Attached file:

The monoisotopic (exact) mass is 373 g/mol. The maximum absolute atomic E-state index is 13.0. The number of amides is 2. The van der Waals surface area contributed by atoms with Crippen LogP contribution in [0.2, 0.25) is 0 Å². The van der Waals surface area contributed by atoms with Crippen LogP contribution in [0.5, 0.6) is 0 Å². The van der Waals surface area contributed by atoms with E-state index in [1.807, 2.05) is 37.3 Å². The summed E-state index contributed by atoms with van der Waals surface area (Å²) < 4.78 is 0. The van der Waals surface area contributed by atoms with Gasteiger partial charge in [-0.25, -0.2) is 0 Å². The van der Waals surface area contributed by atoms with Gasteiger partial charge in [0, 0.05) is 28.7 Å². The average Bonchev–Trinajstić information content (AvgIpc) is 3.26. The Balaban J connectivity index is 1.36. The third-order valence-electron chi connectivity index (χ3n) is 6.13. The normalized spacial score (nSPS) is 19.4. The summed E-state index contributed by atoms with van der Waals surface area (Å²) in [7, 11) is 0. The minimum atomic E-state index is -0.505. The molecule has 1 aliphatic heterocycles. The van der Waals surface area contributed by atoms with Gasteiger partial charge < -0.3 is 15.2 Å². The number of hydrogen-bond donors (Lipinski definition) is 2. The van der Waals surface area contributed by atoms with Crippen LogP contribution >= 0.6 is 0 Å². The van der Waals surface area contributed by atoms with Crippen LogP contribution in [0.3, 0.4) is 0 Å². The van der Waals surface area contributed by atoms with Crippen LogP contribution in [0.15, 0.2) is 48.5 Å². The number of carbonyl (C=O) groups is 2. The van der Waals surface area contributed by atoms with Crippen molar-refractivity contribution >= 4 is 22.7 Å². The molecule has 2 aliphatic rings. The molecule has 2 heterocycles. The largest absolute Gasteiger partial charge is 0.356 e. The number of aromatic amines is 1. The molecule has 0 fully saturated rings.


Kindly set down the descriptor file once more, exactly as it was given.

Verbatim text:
The monoisotopic (exact) mass is 373 g/mol. The maximum absolute atomic E-state index is 13.0. The number of amides is 2. The van der Waals surface area contributed by atoms with Crippen LogP contribution in [0.2, 0.25) is 0 Å². The van der Waals surface area contributed by atoms with Crippen LogP contribution in [0.5, 0.6) is 0 Å². The van der Waals surface area contributed by atoms with E-state index in [1.807, 2.05) is 37.3 Å². The summed E-state index contributed by atoms with van der Waals surface area (Å²) < 4.78 is 0. The van der Waals surface area contributed by atoms with Gasteiger partial charge in [-0.25, -0.2) is 0 Å². The van der Waals surface area contributed by atoms with Gasteiger partial charge in [0, 0.05) is 28.7 Å². The average Bonchev–Trinajstić information content (AvgIpc) is 3.26. The Balaban J connectivity index is 1.36. The third-order valence-electron chi connectivity index (χ3n) is 6.13. The normalized spacial score (nSPS) is 19.4. The summed E-state index contributed by atoms with van der Waals surface area (Å²) in [7, 11) is 0. The minimum atomic E-state index is -0.505. The molecule has 1 aliphatic heterocycles. The van der Waals surface area contributed by atoms with Gasteiger partial charge < -0.3 is 15.2 Å². The number of hydrogen-bond donors (Lipinski definition) is 2. The van der Waals surface area contributed by atoms with Crippen LogP contribution >= 0.6 is 0 Å². The van der Waals surface area contributed by atoms with Crippen LogP contribution in [0.3, 0.4) is 0 Å². The van der Waals surface area contributed by atoms with Crippen LogP contribution in [0.15, 0.2) is 48.5 Å². The number of carbonyl (C=O) groups is 2. The van der Waals surface area contributed by atoms with Crippen molar-refractivity contribution >= 4 is 22.7 Å². The molecule has 2 aliphatic rings. The molecule has 2 heterocycles. The largest absolute Gasteiger partial charge is 0.356 e. The number of aromatic amines is 1. The molecule has 0 fully saturated rings.